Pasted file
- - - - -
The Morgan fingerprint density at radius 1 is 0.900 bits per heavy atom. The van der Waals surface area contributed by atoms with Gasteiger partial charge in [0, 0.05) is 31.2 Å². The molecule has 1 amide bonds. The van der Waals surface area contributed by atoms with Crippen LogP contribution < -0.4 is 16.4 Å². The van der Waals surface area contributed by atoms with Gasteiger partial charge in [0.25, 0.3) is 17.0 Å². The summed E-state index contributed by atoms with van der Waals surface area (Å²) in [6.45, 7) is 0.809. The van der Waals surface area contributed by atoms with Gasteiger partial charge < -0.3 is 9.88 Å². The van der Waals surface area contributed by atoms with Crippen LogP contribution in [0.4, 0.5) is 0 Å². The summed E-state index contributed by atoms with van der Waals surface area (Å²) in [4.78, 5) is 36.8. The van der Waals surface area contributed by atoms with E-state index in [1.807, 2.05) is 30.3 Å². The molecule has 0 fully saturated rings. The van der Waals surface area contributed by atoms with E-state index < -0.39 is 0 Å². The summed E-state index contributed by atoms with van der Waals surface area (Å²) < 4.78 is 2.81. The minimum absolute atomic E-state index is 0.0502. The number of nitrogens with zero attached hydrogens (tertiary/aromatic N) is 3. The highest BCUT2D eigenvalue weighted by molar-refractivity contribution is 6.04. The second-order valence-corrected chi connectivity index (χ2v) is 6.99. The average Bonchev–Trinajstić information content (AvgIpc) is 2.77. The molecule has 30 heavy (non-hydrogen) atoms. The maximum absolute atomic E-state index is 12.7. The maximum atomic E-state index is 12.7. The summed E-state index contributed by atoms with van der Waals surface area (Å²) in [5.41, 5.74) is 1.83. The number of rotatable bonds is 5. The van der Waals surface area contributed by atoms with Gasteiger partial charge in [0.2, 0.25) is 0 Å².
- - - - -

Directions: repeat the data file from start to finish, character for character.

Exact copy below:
The Morgan fingerprint density at radius 1 is 0.900 bits per heavy atom. The van der Waals surface area contributed by atoms with Gasteiger partial charge in [0, 0.05) is 31.2 Å². The molecule has 1 amide bonds. The van der Waals surface area contributed by atoms with Crippen LogP contribution < -0.4 is 16.4 Å². The van der Waals surface area contributed by atoms with Gasteiger partial charge in [0.25, 0.3) is 17.0 Å². The summed E-state index contributed by atoms with van der Waals surface area (Å²) in [6.45, 7) is 0.809. The van der Waals surface area contributed by atoms with Gasteiger partial charge < -0.3 is 9.88 Å². The van der Waals surface area contributed by atoms with Crippen LogP contribution in [0.4, 0.5) is 0 Å². The summed E-state index contributed by atoms with van der Waals surface area (Å²) in [4.78, 5) is 36.8. The van der Waals surface area contributed by atoms with E-state index in [1.807, 2.05) is 30.3 Å². The molecule has 0 fully saturated rings. The van der Waals surface area contributed by atoms with E-state index < -0.39 is 0 Å². The summed E-state index contributed by atoms with van der Waals surface area (Å²) < 4.78 is 2.81. The minimum absolute atomic E-state index is 0.0502. The number of nitrogens with zero attached hydrogens (tertiary/aromatic N) is 3. The highest BCUT2D eigenvalue weighted by molar-refractivity contribution is 6.04. The second-order valence-corrected chi connectivity index (χ2v) is 6.99. The average Bonchev–Trinajstić information content (AvgIpc) is 2.77. The molecule has 30 heavy (non-hydrogen) atoms. The maximum absolute atomic E-state index is 12.7. The maximum atomic E-state index is 12.7. The summed E-state index contributed by atoms with van der Waals surface area (Å²) in [5.41, 5.74) is 1.83. The number of rotatable bonds is 5. The van der Waals surface area contributed by atoms with Gasteiger partial charge in [0.2, 0.25) is 0 Å².